"Can you draw out Leviathan with a hook? Or press down his tongue with a cord? Can you put a hook into his nose? Or bore his jaw through with a bridle ring? Will he make many supplications to you? Will he speak soft words to you? Will he make a covenant with you? Will you take him for a servant forever? Will you play with him as with a bird? Or will you bind him for your girls? Shall traders heap up payment for him? Shall they divide him among the merchants? Can you fill his skin with barbed irons? Or his head with fish spears? Lay your hand upon him, you will no more think of fighting! Behold, the hope of him is in vain; shall not one be cast down even at the sight of him? None is so fierce that dare stir him up; who then is able to stand before Me? Who has a claim on Me from before, that I should repay him? Whatever is under the whole heaven is Mine." (Iyov 40:25-41:3)
The wind was blowing in my face as the good ship Lord Hornblower sailed over the crests of the Pacific. We were about nine miles off Point Loma, on the coast of California, and we were hunting for whales. Our goal was to shoot them -- not with harpoons, but with cameras. Between the months of January and March each year, about 25,000 gray whales travel from Baja, California, northwards to Alaska. If we were lucky, we would find some of them. As the wind and waves tossed the ship around, I grabbed the rail and staggered into the cabin, where Captain Ahab -- sorry, I mean Captain Bob -- was radioing other ships in the vicinity while scanning the waves for spouts. The radio crackled to life as a ship several hundred yards ahead of us gave us a report:
"...spouts all around us..."
That was all we needed to hear. Captain Bob sailed ahead at full speed and I raced to the fore of the boat. Every wave suddenly began to look like the back of a whale, but what I was really looking for was -- "Tha'ar she blows!" I called out. The spout blasted three feet out of the whale's blowhole. It was about a hundred yards to the right of the boat. The whale's huge, barnacle-encrusted back broke the surface of the water, and as the whale dived down, we saw its magnificent tail flukes. Then we saw two other whales just beneath the surface of the ocean. All three whales measured around fifty feet in length. I have been fortunate enough to encounter many animals in the wild, including elephants, herds of cape buffalo, and crocodiles, but there was no sight ever as magnificent as that pod of whales.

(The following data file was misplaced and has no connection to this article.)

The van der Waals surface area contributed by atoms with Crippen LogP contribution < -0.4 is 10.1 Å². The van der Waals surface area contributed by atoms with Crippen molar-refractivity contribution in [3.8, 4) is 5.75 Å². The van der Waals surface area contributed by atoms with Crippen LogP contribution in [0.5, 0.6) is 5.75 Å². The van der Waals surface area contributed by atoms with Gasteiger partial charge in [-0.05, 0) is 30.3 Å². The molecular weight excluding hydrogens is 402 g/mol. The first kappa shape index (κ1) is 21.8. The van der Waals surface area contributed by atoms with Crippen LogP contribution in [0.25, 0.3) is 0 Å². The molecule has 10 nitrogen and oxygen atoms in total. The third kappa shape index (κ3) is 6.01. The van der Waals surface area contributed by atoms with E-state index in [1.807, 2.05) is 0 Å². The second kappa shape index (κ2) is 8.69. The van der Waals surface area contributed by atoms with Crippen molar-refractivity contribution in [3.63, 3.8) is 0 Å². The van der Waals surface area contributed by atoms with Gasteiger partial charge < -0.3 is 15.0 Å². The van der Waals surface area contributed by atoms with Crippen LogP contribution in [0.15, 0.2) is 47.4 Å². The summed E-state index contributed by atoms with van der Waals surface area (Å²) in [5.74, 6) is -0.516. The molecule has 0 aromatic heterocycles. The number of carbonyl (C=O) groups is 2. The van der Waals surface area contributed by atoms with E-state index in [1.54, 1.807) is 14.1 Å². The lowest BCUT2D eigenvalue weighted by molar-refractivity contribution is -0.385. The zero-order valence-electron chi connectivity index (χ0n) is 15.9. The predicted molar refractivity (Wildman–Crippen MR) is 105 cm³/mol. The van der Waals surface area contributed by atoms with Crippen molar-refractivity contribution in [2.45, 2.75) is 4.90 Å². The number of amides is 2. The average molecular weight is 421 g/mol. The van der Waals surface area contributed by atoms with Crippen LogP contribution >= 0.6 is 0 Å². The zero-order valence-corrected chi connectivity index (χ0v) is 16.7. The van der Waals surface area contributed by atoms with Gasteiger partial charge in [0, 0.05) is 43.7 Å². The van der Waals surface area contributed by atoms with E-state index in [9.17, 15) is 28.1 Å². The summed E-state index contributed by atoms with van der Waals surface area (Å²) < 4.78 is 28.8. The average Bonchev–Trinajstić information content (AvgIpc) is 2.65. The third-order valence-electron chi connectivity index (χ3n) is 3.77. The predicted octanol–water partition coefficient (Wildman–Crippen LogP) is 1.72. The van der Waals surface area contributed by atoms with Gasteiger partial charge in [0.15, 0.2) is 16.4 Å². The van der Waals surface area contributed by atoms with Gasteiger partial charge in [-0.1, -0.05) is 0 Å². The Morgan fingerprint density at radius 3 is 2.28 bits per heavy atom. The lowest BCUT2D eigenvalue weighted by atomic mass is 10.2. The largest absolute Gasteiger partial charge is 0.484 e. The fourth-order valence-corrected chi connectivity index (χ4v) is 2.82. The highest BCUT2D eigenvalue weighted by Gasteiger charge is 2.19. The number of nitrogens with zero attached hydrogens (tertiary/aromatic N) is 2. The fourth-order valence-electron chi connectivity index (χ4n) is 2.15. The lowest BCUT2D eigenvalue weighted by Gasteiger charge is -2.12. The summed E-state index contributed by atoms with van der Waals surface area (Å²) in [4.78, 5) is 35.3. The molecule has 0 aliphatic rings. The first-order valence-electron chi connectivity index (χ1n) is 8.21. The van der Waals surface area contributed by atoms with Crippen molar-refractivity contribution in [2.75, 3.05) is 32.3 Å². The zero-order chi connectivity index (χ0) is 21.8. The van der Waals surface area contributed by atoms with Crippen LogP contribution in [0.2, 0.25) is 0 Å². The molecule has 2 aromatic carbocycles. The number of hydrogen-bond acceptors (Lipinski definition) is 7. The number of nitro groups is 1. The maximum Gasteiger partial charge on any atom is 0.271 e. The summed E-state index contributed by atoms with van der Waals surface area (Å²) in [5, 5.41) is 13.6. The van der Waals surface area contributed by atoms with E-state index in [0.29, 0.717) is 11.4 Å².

As we sailed back to the coast, escorted by a friendly school of dolphins, I reflected on the experience. The Leviathan mentioned in the Torah, although generally understood to allude to mystical concepts, is certainly referring to a whale at face value. It is described in the book of Job, in the context of God's reply to Job's query as to his sufferings. The essence of God's reply is that Job, as a mere human being, should not expect to understand his Creator's ways. God puts Job in his place by citing some features of the natural world that should humble him -- such as the mighty Leviathan, before which man is powerless.
I began to wonder how well the description of man's weakness in the face of the Leviathan holds up today. "Can you draw out Leviathan with a hook?" asks God. Well, it's true that no fly fisherman is going to land a whale, and in the old days of harpoon whaling, the sailors would frequently be killed by their angry quarry. The whaling boats in operation today require all the power of modern technology to safely catch their whales, but they do manage to do it. Many species of whale face extinction as a result of their being hunted by man, and some species of whale are captured and put on display in the famous SeaWorld marine animal park. So perhaps it can be argued that man has now managed to draw out Leviathan. But further study of the description of the Leviathan shows that while the gap may have narrowed somewhat, the whale still has more than just an edge.
"Will he make a covenant with you? Will you take him as a servant forever?" Even the multi-billion-dollar venture SeaWorld, with all its phenomenal resources, has been unable to keep the great whales in permanent captivity. When SeaWorld rescued a gray whale calf that had stranded itself on a beach, they weren't able to keep it for long -- after a few weeks, it already weighed twenty thousand pounds and was growing rapidly! (Before releasing it in the ocean, they placed three radio transmitters on it; within a day it had rubbed them all off.)
"Will you play with him as with a bird?" Absolutely, one might think; after all, look at the Shamu show, where trained killer whales leap to order. But killer whales shows are not exactly as they appear. Sure, the trainers play with the whales, but not as one plays with a bird. Every once in a while, a killer whale mauls a trainer, which birds don't tend to do. The various parks exhibiting marine life, which try to be as polished and squeaky-clean as Disneyland, don't like to talk about it, but it has happened on more than one occasion. In one unfortunate incident, a killer whale leaped out of the water and accidentally landed on top of a trainer, severly injuring him. On another tragic occasion, a killer whale dragged a trainer to the bottom of a pool, and held her there until she drowned. As much as the whales may appear to be controlled by their trainers, it is they who are ultimately in control.
We might be able to draw out Leviathan with sophisticated whaling vessels, but we still can't do it with a hook, and all of the other descriptions remain intact. The conclusion is clear. "None is so fierce that dare stir him up; who then is able to stand before Me?"